WASHINGTON -- You ask about a unique show of courage, and you leave thinking it was nothing special. The Washington Redskins brainwash you that way. They convince you what Darrell Green did yesterday was routine.
It wasn't, but these are the Redskins, and they're going to the Super Bowl, and just leave it at that. "You're trying to make me a hero," Green told one reporter yesterday. Only in the Redskins' locker room does that qualify as a sin.
The Redskins don't do heroes. If they did, they'd be just another gifted team, not the brutally efficient unit that pounded Detroit 41-10 in the NFC championship game yesterday at RFK Stadium.
Green, a hero? Perish the thought. Never mind that the five-time Pro Bowl cornerback missed most of the first half after suffering bruised ribs, only to recover and score the Redskins' final touchdown on a 32-yard interception return.
Neat stuff, especially considering that the Lions rallied after Green got hurt. But you just knew the Redskins' coaching staff would downplay his absence afterward. And you just knew the players would say they expected him back all along.
This is the Redskins' personality under coach Joe Gibbs. It represses the individual. It is predictable and self-serving and dull. But there's something to it, seeing as how this team is heading to its fourth Super Bowl in 11 years.
Green, 31, didn't panic after misfortune struck as he tried to tackle Barry Sanders early in the first quarter. He sat in the locker room and prayed. Two team chaplains joined him, along with linebacker Matt Millen, who was inactive for the game.
"It was a hopeless situation," Green said. "A rib injury is one dealing with muscle, dealing with cartilage, dealing with lungs -- a lot of things. I couldn't get shot up with medication. There was nothing you could do but pray."
Pray and hope for the pain to subside, which it never quite did. "My ribs, even now, they're killing me," Green said afterward, but his X-rays had been negative, and the NFC title was at stake, and well, you know the rest.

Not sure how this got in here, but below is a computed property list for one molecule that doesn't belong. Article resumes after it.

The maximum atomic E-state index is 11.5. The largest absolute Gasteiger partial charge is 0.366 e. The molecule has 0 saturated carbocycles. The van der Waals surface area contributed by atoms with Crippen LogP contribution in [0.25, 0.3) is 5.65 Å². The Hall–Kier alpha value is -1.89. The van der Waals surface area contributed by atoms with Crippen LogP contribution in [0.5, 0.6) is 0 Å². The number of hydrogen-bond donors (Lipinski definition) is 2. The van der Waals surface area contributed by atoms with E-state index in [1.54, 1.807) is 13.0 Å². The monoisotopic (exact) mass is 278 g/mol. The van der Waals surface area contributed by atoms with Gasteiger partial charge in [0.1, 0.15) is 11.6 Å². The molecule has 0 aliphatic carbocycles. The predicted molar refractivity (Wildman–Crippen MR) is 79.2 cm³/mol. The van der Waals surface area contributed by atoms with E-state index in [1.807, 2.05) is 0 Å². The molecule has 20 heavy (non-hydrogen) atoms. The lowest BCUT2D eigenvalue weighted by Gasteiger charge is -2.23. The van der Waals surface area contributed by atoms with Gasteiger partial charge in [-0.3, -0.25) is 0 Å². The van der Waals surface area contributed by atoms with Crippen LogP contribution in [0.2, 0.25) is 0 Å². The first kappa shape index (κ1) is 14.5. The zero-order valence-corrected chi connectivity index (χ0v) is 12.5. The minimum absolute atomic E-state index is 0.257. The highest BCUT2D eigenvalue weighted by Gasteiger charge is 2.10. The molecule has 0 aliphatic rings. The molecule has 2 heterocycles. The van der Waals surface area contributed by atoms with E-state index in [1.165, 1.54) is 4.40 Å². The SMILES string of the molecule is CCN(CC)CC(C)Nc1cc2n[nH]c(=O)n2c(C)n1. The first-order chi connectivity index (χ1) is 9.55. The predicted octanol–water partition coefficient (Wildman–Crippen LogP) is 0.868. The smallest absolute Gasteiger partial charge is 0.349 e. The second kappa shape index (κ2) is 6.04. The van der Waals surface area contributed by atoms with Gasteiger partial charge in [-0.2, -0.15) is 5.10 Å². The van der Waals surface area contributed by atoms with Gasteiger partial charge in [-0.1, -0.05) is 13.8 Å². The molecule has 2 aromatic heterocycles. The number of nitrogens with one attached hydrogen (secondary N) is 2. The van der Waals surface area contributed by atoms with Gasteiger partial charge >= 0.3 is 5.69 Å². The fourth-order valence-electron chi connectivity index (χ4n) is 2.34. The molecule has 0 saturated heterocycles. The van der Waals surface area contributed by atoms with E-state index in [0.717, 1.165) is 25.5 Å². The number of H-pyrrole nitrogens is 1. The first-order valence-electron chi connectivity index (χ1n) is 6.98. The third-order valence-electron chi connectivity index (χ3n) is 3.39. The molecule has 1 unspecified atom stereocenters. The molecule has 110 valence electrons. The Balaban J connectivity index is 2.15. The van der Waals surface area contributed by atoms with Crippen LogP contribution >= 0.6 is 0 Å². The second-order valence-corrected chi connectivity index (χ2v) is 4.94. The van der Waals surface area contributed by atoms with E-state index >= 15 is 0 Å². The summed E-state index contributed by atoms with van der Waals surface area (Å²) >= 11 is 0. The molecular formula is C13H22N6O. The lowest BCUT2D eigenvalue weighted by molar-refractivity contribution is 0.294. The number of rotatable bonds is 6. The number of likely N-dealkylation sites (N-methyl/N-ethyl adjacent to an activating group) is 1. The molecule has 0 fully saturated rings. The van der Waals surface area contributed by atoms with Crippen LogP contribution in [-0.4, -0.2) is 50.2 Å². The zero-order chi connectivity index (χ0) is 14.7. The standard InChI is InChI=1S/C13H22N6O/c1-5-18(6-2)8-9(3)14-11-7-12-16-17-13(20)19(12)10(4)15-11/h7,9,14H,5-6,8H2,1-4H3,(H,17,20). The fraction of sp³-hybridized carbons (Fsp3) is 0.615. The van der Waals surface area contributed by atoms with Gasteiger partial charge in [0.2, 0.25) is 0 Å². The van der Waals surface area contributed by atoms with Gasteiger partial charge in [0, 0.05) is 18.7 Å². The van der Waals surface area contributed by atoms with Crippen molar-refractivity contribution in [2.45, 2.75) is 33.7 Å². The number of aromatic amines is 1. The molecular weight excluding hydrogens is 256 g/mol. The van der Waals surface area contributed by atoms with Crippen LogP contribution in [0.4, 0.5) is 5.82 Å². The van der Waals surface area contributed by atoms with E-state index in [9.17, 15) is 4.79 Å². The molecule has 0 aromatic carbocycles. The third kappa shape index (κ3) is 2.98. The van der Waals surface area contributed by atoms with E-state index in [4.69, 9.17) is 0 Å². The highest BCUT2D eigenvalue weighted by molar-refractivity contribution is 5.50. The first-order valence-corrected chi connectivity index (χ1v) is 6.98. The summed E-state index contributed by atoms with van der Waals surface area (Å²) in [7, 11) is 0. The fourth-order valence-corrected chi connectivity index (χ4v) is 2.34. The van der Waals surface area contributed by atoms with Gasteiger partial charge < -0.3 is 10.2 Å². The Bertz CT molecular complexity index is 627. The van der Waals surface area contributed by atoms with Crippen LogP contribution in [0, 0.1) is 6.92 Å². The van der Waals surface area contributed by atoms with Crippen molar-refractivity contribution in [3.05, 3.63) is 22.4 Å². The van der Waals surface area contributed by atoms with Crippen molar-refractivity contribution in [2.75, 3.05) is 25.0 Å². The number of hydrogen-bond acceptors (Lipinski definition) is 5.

"I knew he was coming back," Redskins defensive tackle Eric Williams said. "Darrell's tough. I knew he wouldn't be out long. There were too many marbles on the table for him to miss it."
The fact is, the Redskins struggled without him, not that they cared to admit it. They led 10-0 at the time of Green's injury, but only 17-10 when he returned at the start of the third quarter.
Lions quarterback Erik Kramer was 14-for-19 passing with Green sidelined, 7-for-14 otherwise. His 18-yard touchdown pass to Willie Green resulted from the receiver beating Martin Mayhew, Darrell's replacement at the right corner.
Kramer nearly threw a second touchdown pass in the final minute before intermission, but the Redskins' left corner, A.J. Johnson, extended himself in the end zone, knocking down the ball with his right hand.
The Lions settled for a field goal, and Green insisted the game's shifting flow did not affect his decision to return. But it was clear the Redskins missed his coverage skills and leadership against the Lions' run-and-shoot.
"He's kind of the spiritual leader of the secondary," Mayhew said. HTC "He does a lot for us. He talks to us. He gets us settled. Psychologically, there may have been a difference."
But that was as far as Mayhew or anyone else would go. Free safety Brad Edwards said the secondary "didn't miss a lot of beats" without Green and strong safety Danny Copeland, who did not return after injuring his neck in the second quarter.
Defensive coordinator Richie Petitbon was even more adamant, saying, "All we had to do was improve on what we were doing," Petitbon said. "His [Green's] not being in the game didn't affect their scoring. They were not throwing at Darrell Green. The passes were going to the soft part of the zone."
It's difficult to argue with Petitbon, whose defense allowed only 47 points in five games against run-and-shoot teams this season. Yesterday it registered five sacks, recovered three Kramer fumbles and made two interceptions, all while holding Sanders to 11 carries and 44 yards.
The success of the Redskins obviously is not tied to any one player, but if Green was such an expendable part, he never would have returned. Instead, he asked Gibbs to let him try, not that the coach needed much convincing.
"I felt really down," Green said. "I couldn't imagine not playing. I went back out there and said, 'Coach, I'm going to be standing over here. I'm not going to make the determination on the sideline. I'm going to make it on the field.' "
It was the same way in a 1987 playoff game against Chicago, the one in which his 52-yard punt return for a touchdown put the Redskins in the NFC championship game. Green injured his ribs on that play, then tried to return and could not.
This time he did. He kept playing as the Redskins built their lead, then ran back his interception with 5:11 left. At that point, of course, he probably should have been out of the game.
"The team can say they didn't need it," Green said with a smile. "But I appreciated it." Spoken like a true Redskin anti-hero. Humble and grateful, to the end.